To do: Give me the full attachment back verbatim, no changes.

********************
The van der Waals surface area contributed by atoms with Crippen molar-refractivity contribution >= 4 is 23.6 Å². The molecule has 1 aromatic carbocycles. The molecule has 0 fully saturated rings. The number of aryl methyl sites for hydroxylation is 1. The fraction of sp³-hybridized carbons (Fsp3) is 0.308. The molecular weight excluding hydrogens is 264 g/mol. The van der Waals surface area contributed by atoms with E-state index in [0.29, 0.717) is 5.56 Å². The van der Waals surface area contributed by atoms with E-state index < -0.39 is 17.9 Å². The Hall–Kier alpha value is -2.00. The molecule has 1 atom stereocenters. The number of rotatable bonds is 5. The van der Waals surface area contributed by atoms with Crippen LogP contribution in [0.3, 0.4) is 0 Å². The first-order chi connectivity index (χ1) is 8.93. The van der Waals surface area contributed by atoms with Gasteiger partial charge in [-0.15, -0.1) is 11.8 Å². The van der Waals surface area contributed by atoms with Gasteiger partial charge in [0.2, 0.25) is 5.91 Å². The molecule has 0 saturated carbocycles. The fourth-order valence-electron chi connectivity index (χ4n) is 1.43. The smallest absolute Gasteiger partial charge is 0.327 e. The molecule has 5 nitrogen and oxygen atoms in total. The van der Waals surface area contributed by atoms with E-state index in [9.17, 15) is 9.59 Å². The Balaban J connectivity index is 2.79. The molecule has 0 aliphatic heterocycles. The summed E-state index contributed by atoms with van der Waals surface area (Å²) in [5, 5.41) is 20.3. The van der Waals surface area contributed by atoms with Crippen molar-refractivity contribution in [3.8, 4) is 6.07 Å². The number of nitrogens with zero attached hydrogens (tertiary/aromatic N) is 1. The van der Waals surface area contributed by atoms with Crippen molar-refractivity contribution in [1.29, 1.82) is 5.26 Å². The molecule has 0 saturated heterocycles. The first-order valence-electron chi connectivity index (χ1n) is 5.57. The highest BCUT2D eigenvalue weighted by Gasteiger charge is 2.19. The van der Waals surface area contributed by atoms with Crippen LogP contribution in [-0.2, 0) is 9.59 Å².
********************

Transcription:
The van der Waals surface area contributed by atoms with Crippen molar-refractivity contribution >= 4 is 23.6 Å². The molecule has 1 aromatic carbocycles. The molecule has 0 fully saturated rings. The number of aryl methyl sites for hydroxylation is 1. The fraction of sp³-hybridized carbons (Fsp3) is 0.308. The molecular weight excluding hydrogens is 264 g/mol. The van der Waals surface area contributed by atoms with E-state index in [0.29, 0.717) is 5.56 Å². The van der Waals surface area contributed by atoms with E-state index < -0.39 is 17.9 Å². The Hall–Kier alpha value is -2.00. The molecule has 1 atom stereocenters. The number of rotatable bonds is 5. The van der Waals surface area contributed by atoms with Crippen LogP contribution in [0.3, 0.4) is 0 Å². The first-order chi connectivity index (χ1) is 8.93. The van der Waals surface area contributed by atoms with Gasteiger partial charge in [-0.15, -0.1) is 11.8 Å². The van der Waals surface area contributed by atoms with Gasteiger partial charge in [0.2, 0.25) is 5.91 Å². The molecule has 0 saturated carbocycles. The fourth-order valence-electron chi connectivity index (χ4n) is 1.43. The smallest absolute Gasteiger partial charge is 0.327 e. The molecule has 5 nitrogen and oxygen atoms in total. The van der Waals surface area contributed by atoms with E-state index in [9.17, 15) is 9.59 Å². The Balaban J connectivity index is 2.79. The molecule has 0 aliphatic heterocycles. The summed E-state index contributed by atoms with van der Waals surface area (Å²) in [5, 5.41) is 20.3. The van der Waals surface area contributed by atoms with Crippen molar-refractivity contribution in [3.8, 4) is 6.07 Å². The number of nitrogens with zero attached hydrogens (tertiary/aromatic N) is 1. The van der Waals surface area contributed by atoms with Crippen molar-refractivity contribution in [1.29, 1.82) is 5.26 Å². The molecule has 0 saturated heterocycles. The first-order valence-electron chi connectivity index (χ1n) is 5.57. The highest BCUT2D eigenvalue weighted by Gasteiger charge is 2.19. The van der Waals surface area contributed by atoms with Crippen LogP contribution in [-0.2, 0) is 9.59 Å².